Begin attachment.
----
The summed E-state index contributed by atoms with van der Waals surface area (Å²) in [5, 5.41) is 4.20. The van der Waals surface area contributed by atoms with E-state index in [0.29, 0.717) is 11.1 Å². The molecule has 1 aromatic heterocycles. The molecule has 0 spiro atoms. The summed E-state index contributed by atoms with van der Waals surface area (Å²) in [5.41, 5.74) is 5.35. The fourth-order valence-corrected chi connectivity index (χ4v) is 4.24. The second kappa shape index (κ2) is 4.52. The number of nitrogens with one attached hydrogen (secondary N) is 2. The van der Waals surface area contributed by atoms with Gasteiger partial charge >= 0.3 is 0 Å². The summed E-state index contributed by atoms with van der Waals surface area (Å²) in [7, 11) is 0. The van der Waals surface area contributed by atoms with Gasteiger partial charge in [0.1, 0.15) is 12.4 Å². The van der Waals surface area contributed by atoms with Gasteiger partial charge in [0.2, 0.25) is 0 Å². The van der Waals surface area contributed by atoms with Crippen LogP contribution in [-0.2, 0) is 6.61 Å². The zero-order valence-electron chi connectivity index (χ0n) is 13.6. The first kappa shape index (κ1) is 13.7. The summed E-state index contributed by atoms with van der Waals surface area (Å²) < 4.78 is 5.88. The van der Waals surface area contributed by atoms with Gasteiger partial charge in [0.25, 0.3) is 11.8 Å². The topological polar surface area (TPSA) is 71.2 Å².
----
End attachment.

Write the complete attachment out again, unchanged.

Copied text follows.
The summed E-state index contributed by atoms with van der Waals surface area (Å²) in [5, 5.41) is 4.20. The van der Waals surface area contributed by atoms with E-state index in [0.29, 0.717) is 11.1 Å². The molecule has 1 aromatic heterocycles. The molecule has 0 spiro atoms. The summed E-state index contributed by atoms with van der Waals surface area (Å²) in [5.41, 5.74) is 5.35. The fourth-order valence-corrected chi connectivity index (χ4v) is 4.24. The second kappa shape index (κ2) is 4.52. The number of nitrogens with one attached hydrogen (secondary N) is 2. The van der Waals surface area contributed by atoms with Gasteiger partial charge >= 0.3 is 0 Å². The summed E-state index contributed by atoms with van der Waals surface area (Å²) in [7, 11) is 0. The van der Waals surface area contributed by atoms with Gasteiger partial charge in [0.1, 0.15) is 12.4 Å². The van der Waals surface area contributed by atoms with Gasteiger partial charge in [0.2, 0.25) is 0 Å². The van der Waals surface area contributed by atoms with Crippen LogP contribution in [-0.2, 0) is 6.61 Å². The zero-order valence-electron chi connectivity index (χ0n) is 13.6. The first kappa shape index (κ1) is 13.7. The summed E-state index contributed by atoms with van der Waals surface area (Å²) < 4.78 is 5.88. The van der Waals surface area contributed by atoms with Gasteiger partial charge in [0.25, 0.3) is 11.8 Å². The topological polar surface area (TPSA) is 71.2 Å².